Вон: out, off, away, over there
What with all the demonstrations and pre-election excitement — oh, wait! That’s in other countries.
Let me start again.
What with all the stability and absence of pre-election excitement, I find myself somewhat linguistically bored. So I’ve drifted back to old language obsessions, like nailing down those little words like вот (here) and вон (there), which have a range of meaning that is nothing less than astonishing.
I think of вон as the verbal equivalent of a head nod to indicate “over there” or “out.” When someone asks where the metro is, you can nod in the right direction and say: Вон там (Over there). When an unpleasant person bothers you on the street, you can pull this phrase out of your pocket: Пошёл вон! (Get out of here!) (Note: Not recommended for use with the police).
And if all this chatting on the street distracts you so much that you’ve forgotten a business meeting, you can exclaim: Встреча выскочила вон из головы! (The meeting just completely slipped my mind!).
To continue in the вон vein, you might try to convince the person you stood up that your lapse of memory was случай из ряда вон выходящий (absolutely extraordinary). But you might hear an angry reply: Я из кожи вон лезла, чтобы пригласить тебя, а ты забыла? (I went through hell to get you an invite — literally, “I climbed out of my skin” — and then you forgot?)
Вот is “here” physically or figuratively: Вот мой дом (Here’s my house). Вот что я тебе скажу! (Here’s what I’ve got to say to you!) It can be used as an intensifier that draws attention to the word near it. Положите письмо вот сюда (Put the letter right over here.) Вот именно! (That’s exactly it!)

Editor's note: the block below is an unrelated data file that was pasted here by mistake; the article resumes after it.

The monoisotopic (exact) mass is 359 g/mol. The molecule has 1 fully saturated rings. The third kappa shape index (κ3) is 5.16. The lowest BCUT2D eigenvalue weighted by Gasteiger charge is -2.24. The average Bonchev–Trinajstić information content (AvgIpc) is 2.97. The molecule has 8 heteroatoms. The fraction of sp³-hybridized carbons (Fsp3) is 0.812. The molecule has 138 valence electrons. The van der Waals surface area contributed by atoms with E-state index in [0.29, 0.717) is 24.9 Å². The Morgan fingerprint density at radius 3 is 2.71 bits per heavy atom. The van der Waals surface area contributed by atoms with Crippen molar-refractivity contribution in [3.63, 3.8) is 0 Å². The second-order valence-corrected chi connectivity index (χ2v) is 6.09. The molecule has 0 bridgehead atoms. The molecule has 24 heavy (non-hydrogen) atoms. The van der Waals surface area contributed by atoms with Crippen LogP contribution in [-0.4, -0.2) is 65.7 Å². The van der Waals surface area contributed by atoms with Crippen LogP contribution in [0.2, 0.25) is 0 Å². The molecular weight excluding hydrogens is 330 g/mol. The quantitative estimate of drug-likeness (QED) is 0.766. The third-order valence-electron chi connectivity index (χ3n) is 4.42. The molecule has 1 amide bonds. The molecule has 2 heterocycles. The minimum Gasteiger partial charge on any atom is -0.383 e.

Doubling вот doubles the meanings. Вот-вот can mean “any minute now” or “just a little more.” A gloomy commentator writes: Пирамида власти вот-вот рухнет (The pyramid of power is about to come crashing down). Вот-вот alone — often pronounced without the final “т” and in multiples — is used as a warm approval when someone has caught on to something. When I’m doing my usual “stick the cables randomly into the DVD player and TV until there is sound and image,” I wait to hear my helper’s Во-во-во! (Now you’ve got it!)
A lot of вот phrases express surprise or astonishment, pleasant or otherwise. For example, вот как (sometimes вон как) means something like “It’s like that, is it?” When you still can’t get the DVD player to work and your helper finally reads the instructions to discover that you need an entirely different cable, you reply: Вот как! (So that’s it!) Or you might say: Вот оно что (So that’s the problem). And your helper might say: Езжай и купи кабель. Вот и всё. (Go and buy the cable. That’s all there is to it.)
Another astonished and astonishing вот phrase is вот это да, which translates literally as “here this is yes” but means something like “That’s incredible!” Вот это да can be used when the expensive new cable breaks in your hands (Shoot!), or when the picture and sound are perfect (Now that’s really something!)
After your DVD player is working and you suggest that your helper fix the cable TV box, you might hear: Вот ещё. Сама сделай. (No way. Do it yourself.)